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Faculty of Ag Ph.D. student wins top award at Atlantic Cancer Research Conference
Madumani (Madu) Amararathna is a second year Ph.D. student of the Interdisciplinary Ph.D. program of Dalhousie University.
Madu completed her M.Sc. degree in the Winter of 2017 at Dal-AC under the supervision of Dr. Vasantha Rupasinghe, Professor and Killam Chair in Functional Foods and Nutraceuticals.
Her M.Sc. thesis aimed to understand how dietary polyphenols help protect healthy lung cells once they are exposed to genotoxic and carcinogenic chemicals such as hydrocarbons in cigarette smoke.
Inspired by the outcome of her M.Sc. thesis research and passion for the cancer research, Madu decided to continue her graduate studies toward a Doctorate. For the Ph.D. investigations, Madu is using experimental animals to learn the role of haskap berry polyphenols in lung cancer prevention.
Madu was among a few trainees whose abstracts were selected for the platform oral presentations at the 7th Cancer Research Conference in Atlantic Canada sponsored by Beatrice Hunter Cancer Research Institute (BHCRI) and the Terry Fox Research Institute (TFRI).
The conference was held at the Lord Nelson Hotel in Halifax during November 5-6, 2018. Madu received the first place platform presentation award for her talk on “Cyanidin-3-O-glucoside-rich haskap berry administration suppresses the carcinogen-induced lung tumorigenesis in A/J mice.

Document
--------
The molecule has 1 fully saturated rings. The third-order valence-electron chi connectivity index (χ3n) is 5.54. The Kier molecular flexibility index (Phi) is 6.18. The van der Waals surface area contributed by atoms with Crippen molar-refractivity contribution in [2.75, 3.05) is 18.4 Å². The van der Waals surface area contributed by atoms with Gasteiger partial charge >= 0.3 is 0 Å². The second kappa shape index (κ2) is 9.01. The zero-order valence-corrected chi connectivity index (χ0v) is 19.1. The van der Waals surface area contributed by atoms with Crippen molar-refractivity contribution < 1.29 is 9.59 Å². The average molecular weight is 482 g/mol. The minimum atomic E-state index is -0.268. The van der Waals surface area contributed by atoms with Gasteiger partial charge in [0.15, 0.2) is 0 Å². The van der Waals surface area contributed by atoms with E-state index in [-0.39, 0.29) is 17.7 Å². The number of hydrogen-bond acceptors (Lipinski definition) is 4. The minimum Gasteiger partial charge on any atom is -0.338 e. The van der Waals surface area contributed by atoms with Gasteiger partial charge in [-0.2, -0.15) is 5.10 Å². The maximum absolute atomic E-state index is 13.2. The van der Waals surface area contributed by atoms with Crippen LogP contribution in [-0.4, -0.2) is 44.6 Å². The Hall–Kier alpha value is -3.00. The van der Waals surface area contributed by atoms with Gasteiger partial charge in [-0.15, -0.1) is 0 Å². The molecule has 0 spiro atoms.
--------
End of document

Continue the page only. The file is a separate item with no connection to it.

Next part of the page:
After receiving this award, Madu expressed “I feel honored and grateful that our research with plant-food extracts in cancer prevention has been recognized at the BHCRI/TFRI Cancer Research Conference."
?Billions of dollars are being spent on finding cures for various cancers in North America. The economic burden of cancer care in Canada is substantial. However, a less attempt has been made for the research on prevention of cancer," said Madu’s academic supervisor, Dr. Rupasinghe.
“The healing effects of haskap berry were well known amongst the Japanese Ainu aboriginal people for thousands of years. We are using this unique climate-resilient berry as a model plant-food to demonstrate the contribution of dietary bioactives such as flavonoids in cancer prevention as well as to better understand the underlying molecular mechanisms in cancer chemoprevention,” said Dr. Rupasinghe.
The research will be continued to develop potential cancer preventive food ingredients and natural health products.
Madu’s advisory committee consists of Dr. Vasantha Rupasinghe (Supervisor, Department of Plant, Food, and Environmental Sciences, Dal-AC), Dr. David W. Hoskin (Co-supervisor, Department of Pathology), Dr. Paola Marcato (Department of Pathology), and Dr. Kerry Goralski (School of Pharmacy). Madu’s research is supported by the BHCRI with funds provided by the Saunders-Matthey Cancer Prevention Foundation Award as part of the Cancer Research Training Program. As well, the NSERC and Killam Chair funds of Dr. Rupasinghe.